I have reviewed a number of questions, but so far there is no clear answer on exactly which algorithms/procedures are implemented in boot.ci for R. For instance, 292619 mentions the types of intervals given but there it is in the context of selecting one of them, not defining the method.

The intervals are listed as:

  • Normal
  • Basic
  • Studentized (Likely the bootstrap t, as in this paper, p. 1150)
  • Percentile
  • BCa (This one "appears" clearly defined!)

Unfortunately, these terms are not unambiguous as Michael Chernick points out, it is not clear if the percentile method is Efron's or Hall's (see comments on question). Additionally there is no clear linking from these methods to the sources. Nor do the docs is R clarify these points.

For instance, is the "normal" in this function the normal interval estimated by using the variance of the bootstrap distribution in the construction of the usual normal-theory CI? Or is that one the "basic" bootstrap? See here, page 216, if you can access this.

Is there a definitive source that lists the methods implemented and where the algorithms come from? Preferably a source that is available without trying to get a textbook?

  • $\begingroup$ The documentation for boot.ci lists several references. One is a book. cran.r-project.org/web/packages/boot/boot.pdf $\endgroup$ Mar 2, 2018 at 18:24
  • $\begingroup$ @Great38 -- That link only goes the the "man page" for the package and does not give any additional information. Also, there is no clear link to the citations given in the man page and the names of the methods. The Davison and Hinkley book is unavailable to me. :-( And reading the paper from Statistical Science there are multiple methods with the same/similar names mentioned, so linking them to the boot.ci output is not possible (for me anyway). $\endgroup$ Mar 2, 2018 at 18:34

1 Answer 1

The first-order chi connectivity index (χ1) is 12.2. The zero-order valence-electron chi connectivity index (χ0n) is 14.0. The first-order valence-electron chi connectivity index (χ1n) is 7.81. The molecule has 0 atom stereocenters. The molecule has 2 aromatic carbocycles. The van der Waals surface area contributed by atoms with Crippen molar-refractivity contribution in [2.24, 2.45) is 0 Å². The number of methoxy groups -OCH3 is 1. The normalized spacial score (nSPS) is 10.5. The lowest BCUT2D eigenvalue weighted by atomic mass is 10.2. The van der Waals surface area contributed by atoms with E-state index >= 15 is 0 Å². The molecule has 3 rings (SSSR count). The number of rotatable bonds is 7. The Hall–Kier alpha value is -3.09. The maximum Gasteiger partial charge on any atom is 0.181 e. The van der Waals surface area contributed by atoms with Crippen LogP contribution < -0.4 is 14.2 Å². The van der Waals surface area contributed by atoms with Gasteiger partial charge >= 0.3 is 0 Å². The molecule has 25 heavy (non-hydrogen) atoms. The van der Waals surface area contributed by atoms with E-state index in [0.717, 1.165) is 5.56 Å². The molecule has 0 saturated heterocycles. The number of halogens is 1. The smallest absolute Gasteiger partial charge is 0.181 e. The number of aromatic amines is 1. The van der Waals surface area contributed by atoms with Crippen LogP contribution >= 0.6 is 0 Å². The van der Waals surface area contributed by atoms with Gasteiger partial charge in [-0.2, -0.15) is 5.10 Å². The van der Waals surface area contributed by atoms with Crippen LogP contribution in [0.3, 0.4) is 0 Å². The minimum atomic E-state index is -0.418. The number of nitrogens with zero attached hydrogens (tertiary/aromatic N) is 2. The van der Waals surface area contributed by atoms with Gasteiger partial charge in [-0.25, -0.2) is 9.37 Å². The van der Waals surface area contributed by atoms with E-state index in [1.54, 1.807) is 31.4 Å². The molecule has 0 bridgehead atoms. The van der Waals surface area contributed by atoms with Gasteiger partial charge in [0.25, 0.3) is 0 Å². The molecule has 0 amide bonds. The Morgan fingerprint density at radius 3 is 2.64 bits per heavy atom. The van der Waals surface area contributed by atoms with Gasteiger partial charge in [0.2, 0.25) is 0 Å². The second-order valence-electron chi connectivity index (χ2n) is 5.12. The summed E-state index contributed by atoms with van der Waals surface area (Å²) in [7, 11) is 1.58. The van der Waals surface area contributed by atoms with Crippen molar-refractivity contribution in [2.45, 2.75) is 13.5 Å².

From their help and code they have:

Normal: Using the normal approximation to a statistic, calculate equi-tailed two-sided confidence intervals.

Basic: Normal approximation method for confidence intervals. This can be used with or without a bootstrap object. If a bootstrap object is given then the intervals are bias corrected and the bootstrap variance estimate can be used if none is supplied.

Studentized: Studentized version of the basic bootstrap confidence interval.

Percentile: Bootstrap Percentile Confidence Interval Method. (they normalize it by Interpolation on the normal quantile scale. For a non-integer order statistic this function interpolates between the surrounding order statistics using the normal quantile scale. See equation 5.8 of Davison and Hinkley (1997)

I know that it's not much but I hope it helps a tiny bit.

  • $\begingroup$ Do you interpret the "normal" as the interval constructed by estimating the standard error of the statistic from the bootstrap distribution? Or do you think it uses some bias correction? When I tested it it looked like the latter, but I was not sure. I agree that this is what the manual says, but unfortunately this is still vague. However your answer did lead me to the source code, and I am hoping that will help. Thanks for the input! $\endgroup$ Mar 2, 2018 at 20:26
  • $\begingroup$ @Doctorambient if the bootstrap object is provided, then it uses bias correction. At least according to their code. Don't forget to upvote if the comment helped :). $\endgroup$ Mar 3, 2018 at 19:06

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